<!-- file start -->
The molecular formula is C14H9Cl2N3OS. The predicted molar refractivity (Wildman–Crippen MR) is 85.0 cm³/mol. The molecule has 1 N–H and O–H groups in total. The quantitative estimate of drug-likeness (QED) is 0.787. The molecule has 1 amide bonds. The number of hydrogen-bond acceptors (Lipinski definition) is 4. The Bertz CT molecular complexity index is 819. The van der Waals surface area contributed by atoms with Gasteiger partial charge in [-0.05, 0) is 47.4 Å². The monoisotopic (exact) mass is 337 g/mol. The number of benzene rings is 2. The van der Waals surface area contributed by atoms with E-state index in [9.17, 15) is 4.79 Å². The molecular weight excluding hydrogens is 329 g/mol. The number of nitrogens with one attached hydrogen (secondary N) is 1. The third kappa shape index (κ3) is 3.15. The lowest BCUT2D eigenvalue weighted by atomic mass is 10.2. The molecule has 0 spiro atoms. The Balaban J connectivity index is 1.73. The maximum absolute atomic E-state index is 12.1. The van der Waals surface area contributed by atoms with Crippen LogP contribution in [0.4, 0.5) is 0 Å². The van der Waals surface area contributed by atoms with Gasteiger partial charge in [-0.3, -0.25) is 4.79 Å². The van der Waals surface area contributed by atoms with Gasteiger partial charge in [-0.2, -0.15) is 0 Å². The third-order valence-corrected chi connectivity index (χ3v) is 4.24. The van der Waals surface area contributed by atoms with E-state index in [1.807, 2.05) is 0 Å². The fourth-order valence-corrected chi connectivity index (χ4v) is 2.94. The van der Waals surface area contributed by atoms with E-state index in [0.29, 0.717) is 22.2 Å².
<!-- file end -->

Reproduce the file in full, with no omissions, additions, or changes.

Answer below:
The molecular formula is C14H9Cl2N3OS. The predicted molar refractivity (Wildman–Crippen MR) is 85.0 cm³/mol. The molecule has 1 N–H and O–H groups in total. The quantitative estimate of drug-likeness (QED) is 0.787. The molecule has 1 amide bonds. The number of hydrogen-bond acceptors (Lipinski definition) is 4. The Bertz CT molecular complexity index is 819. The van der Waals surface area contributed by atoms with Gasteiger partial charge in [-0.05, 0) is 47.4 Å². The monoisotopic (exact) mass is 337 g/mol. The number of benzene rings is 2. The van der Waals surface area contributed by atoms with E-state index in [9.17, 15) is 4.79 Å². The molecular weight excluding hydrogens is 329 g/mol. The number of nitrogens with one attached hydrogen (secondary N) is 1. The third kappa shape index (κ3) is 3.15. The lowest BCUT2D eigenvalue weighted by atomic mass is 10.2. The molecule has 0 spiro atoms. The Balaban J connectivity index is 1.73. The maximum absolute atomic E-state index is 12.1. The van der Waals surface area contributed by atoms with Crippen LogP contribution in [0.4, 0.5) is 0 Å². The van der Waals surface area contributed by atoms with Gasteiger partial charge in [-0.3, -0.25) is 4.79 Å². The van der Waals surface area contributed by atoms with Gasteiger partial charge in [-0.2, -0.15) is 0 Å². The third-order valence-corrected chi connectivity index (χ3v) is 4.24. The van der Waals surface area contributed by atoms with E-state index in [1.807, 2.05) is 0 Å². The fourth-order valence-corrected chi connectivity index (χ4v) is 2.94. The van der Waals surface area contributed by atoms with E-state index in [0.29, 0.717) is 22.2 Å².